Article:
That’s it…I have had enough! Enough of “the cloud,” enough of the “SaaS,” or “IaaS,” or “PaaS,” or whatever funky initials (I don’t think they’re technically acronyms) you want to throw out there with over dramatized capitalization of the first and last letters. And yes “social media,” I am done with you too. You’ve been a great mistress in my IT career, but let’s face it, you’ve just been a fleeting plaything in my life. A victim of a “hit it and quit it” relationship that I have overly enjoyed in the past few years of knowing you.
Now that I’ve had a chance to start this blog post with a bit of a dramatic rant, I now get to explain what I’ve actually had “enough” of. OK, I admit it’s not really about quitting the endorsement of the previously mentioned technologies (“social media”…we’re stuck together and I love you), but rather the fragmented thinking in how IT relates to the various offerings that go beyond the standard IT infrastructure.
Infrastructure. Now there’s a word I need to harp on a bit. “Infra” is actually a Latin for “below,” while “structure” is used to define an underlying frame that helps to provide organization. So the cloud, aaS’s and social media (yes, I’m aware social media can technically be hosted within an IT department, but the best ones simply aren’t) all are not part of this “infrastructure.” They stand alone out there in the IT toolbox, some being tested by a few freethinking organizations, while others have been wholeheartedly adopted, but all never being considered an intertwined composite, or structure, of technologies. So while everyone is familiar with the tried and tested phrase of IT infrastructure, I can’t think of many people that have considered the IT ultrastructure (if you have, please let me know).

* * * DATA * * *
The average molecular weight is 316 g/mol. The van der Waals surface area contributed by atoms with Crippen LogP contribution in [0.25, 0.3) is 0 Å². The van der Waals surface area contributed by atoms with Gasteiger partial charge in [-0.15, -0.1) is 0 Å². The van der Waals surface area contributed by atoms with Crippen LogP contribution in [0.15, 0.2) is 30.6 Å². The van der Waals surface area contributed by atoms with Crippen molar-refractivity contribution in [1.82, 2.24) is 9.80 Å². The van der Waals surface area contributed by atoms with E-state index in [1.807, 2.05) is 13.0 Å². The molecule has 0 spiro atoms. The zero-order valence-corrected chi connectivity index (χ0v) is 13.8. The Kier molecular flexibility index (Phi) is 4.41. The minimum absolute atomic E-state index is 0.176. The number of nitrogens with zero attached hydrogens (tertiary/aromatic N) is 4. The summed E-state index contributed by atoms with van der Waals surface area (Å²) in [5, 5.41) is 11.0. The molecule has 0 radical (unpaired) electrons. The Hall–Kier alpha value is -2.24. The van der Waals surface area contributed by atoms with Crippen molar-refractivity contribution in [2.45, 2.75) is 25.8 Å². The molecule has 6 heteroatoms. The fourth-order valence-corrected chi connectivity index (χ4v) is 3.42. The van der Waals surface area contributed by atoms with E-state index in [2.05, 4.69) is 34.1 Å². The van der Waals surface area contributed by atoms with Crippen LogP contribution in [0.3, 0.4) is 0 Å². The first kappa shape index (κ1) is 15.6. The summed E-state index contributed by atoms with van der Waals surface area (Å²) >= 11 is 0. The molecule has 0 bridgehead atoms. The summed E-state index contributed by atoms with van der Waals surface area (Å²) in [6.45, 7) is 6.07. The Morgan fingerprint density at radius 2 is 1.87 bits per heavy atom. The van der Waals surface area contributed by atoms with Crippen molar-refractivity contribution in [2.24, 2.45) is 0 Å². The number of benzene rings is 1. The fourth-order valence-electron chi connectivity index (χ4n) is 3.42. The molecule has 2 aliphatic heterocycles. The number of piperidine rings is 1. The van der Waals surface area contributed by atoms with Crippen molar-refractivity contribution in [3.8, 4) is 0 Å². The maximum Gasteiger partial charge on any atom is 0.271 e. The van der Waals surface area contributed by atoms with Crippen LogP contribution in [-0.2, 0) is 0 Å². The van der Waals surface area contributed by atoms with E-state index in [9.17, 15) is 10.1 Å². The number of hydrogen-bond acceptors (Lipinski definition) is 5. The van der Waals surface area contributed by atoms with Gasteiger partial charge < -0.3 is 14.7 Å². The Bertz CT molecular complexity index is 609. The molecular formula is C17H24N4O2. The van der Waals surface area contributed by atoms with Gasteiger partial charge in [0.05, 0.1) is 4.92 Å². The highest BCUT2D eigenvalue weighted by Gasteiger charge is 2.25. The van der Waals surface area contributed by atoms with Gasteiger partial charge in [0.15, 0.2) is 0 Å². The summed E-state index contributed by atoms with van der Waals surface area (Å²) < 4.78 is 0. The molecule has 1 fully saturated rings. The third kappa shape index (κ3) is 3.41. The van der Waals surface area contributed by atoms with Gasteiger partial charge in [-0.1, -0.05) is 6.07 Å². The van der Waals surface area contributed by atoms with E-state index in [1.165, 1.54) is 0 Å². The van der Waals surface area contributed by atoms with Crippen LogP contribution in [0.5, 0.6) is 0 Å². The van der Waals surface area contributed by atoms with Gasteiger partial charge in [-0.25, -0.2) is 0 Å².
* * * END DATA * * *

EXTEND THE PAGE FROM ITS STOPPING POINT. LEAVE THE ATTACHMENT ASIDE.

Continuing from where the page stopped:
This is where I would like to propose the formal and official introduction of the IT Ultrastructure. Just like there are two sides to every Schwartz (per Mel Brooks), there are now two sides to every IT; one “below” the organization as hosted equipment, and another “beyond,” with physical care and integrity being provided outside of the same organization. And if you know my ITSM background, which would have to be present in any blog with “ITIL” in the title, you should know what I’m about to state…ITSM will be the integral discipline that can help organizations achieve value by providing services through the unified coordination of both environments (that actually sounds relatively intelligent). This means service catalogue management and business relationship management will be just as important, if not more so, than traditionally infrastructure focused processes such as incident management or problem management. Keep in mind, I’m not intending to state that some processes will overtake others in their importance. Rather, some processes will simply come to light as providing a higher level of value earlier in an organization’s maturity.
Will the IT ultrasctructure ever overtake its infra-brother? In the future, per a few opinions of very intelligent people I know (I’m referring to you J.D. as I don’t wan to take credit), it’s entirely possible. Will it ever really happen? Probably not for a very, very, very, very, very, very, very…very long time. But if you look at Google Docs, Gmail, Amazon EC2, Dropbox, Salesforce, Yammer/Twitter, ServiceNow, etc., etc….it’s a very real possibility that a company could almost run entirely as an ultrastructure (which means I can probably delete a few of those verys). So I may not be really crazy here. Or maybe I am and the voices in my head are telling me to type this blog post….